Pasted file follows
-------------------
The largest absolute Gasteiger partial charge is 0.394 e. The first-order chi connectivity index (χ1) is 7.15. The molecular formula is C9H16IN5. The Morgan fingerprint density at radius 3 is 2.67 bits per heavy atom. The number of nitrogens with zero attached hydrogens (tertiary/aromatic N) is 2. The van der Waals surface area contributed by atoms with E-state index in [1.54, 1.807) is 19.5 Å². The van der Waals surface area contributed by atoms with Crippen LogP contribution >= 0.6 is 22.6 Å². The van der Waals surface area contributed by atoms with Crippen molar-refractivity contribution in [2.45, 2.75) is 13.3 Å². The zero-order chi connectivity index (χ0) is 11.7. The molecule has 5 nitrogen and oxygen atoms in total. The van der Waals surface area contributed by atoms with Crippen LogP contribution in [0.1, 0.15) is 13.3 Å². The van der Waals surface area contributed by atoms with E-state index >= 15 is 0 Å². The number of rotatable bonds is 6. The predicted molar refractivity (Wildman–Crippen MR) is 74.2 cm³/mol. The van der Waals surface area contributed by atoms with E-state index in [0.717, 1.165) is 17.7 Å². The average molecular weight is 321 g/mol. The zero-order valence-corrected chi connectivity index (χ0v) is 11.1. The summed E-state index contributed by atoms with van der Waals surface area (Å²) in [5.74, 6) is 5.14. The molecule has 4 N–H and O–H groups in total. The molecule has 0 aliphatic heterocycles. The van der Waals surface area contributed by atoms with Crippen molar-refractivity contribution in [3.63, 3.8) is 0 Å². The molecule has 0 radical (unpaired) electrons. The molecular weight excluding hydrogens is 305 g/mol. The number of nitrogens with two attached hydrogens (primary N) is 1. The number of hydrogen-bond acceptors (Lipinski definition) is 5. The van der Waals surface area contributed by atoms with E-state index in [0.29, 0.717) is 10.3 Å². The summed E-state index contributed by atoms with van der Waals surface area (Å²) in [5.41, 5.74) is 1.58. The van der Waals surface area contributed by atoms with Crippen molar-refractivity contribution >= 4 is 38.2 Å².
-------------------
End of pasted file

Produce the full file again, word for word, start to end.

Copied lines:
The largest absolute Gasteiger partial charge is 0.394 e. The first-order chi connectivity index (χ1) is 7.15. The molecular formula is C9H16IN5. The Morgan fingerprint density at radius 3 is 2.67 bits per heavy atom. The number of nitrogens with zero attached hydrogens (tertiary/aromatic N) is 2. The van der Waals surface area contributed by atoms with E-state index in [1.54, 1.807) is 19.5 Å². The van der Waals surface area contributed by atoms with Crippen LogP contribution >= 0.6 is 22.6 Å². The van der Waals surface area contributed by atoms with Crippen molar-refractivity contribution in [2.45, 2.75) is 13.3 Å². The zero-order chi connectivity index (χ0) is 11.7. The molecule has 5 nitrogen and oxygen atoms in total. The van der Waals surface area contributed by atoms with Crippen LogP contribution in [0.1, 0.15) is 13.3 Å². The van der Waals surface area contributed by atoms with E-state index >= 15 is 0 Å². The number of rotatable bonds is 6. The predicted molar refractivity (Wildman–Crippen MR) is 74.2 cm³/mol. The van der Waals surface area contributed by atoms with E-state index in [0.717, 1.165) is 17.7 Å². The average molecular weight is 321 g/mol. The zero-order valence-corrected chi connectivity index (χ0v) is 11.1. The summed E-state index contributed by atoms with van der Waals surface area (Å²) in [5.74, 6) is 5.14. The molecule has 4 N–H and O–H groups in total. The molecule has 0 aliphatic heterocycles. The van der Waals surface area contributed by atoms with Crippen molar-refractivity contribution in [3.63, 3.8) is 0 Å². The molecule has 0 radical (unpaired) electrons. The molecular weight excluding hydrogens is 305 g/mol. The number of nitrogens with two attached hydrogens (primary N) is 1. The number of hydrogen-bond acceptors (Lipinski definition) is 5. The van der Waals surface area contributed by atoms with E-state index in [0.29, 0.717) is 10.3 Å². The summed E-state index contributed by atoms with van der Waals surface area (Å²) in [5.41, 5.74) is 1.58. The van der Waals surface area contributed by atoms with Crippen molar-refractivity contribution >= 4 is 38.2 Å².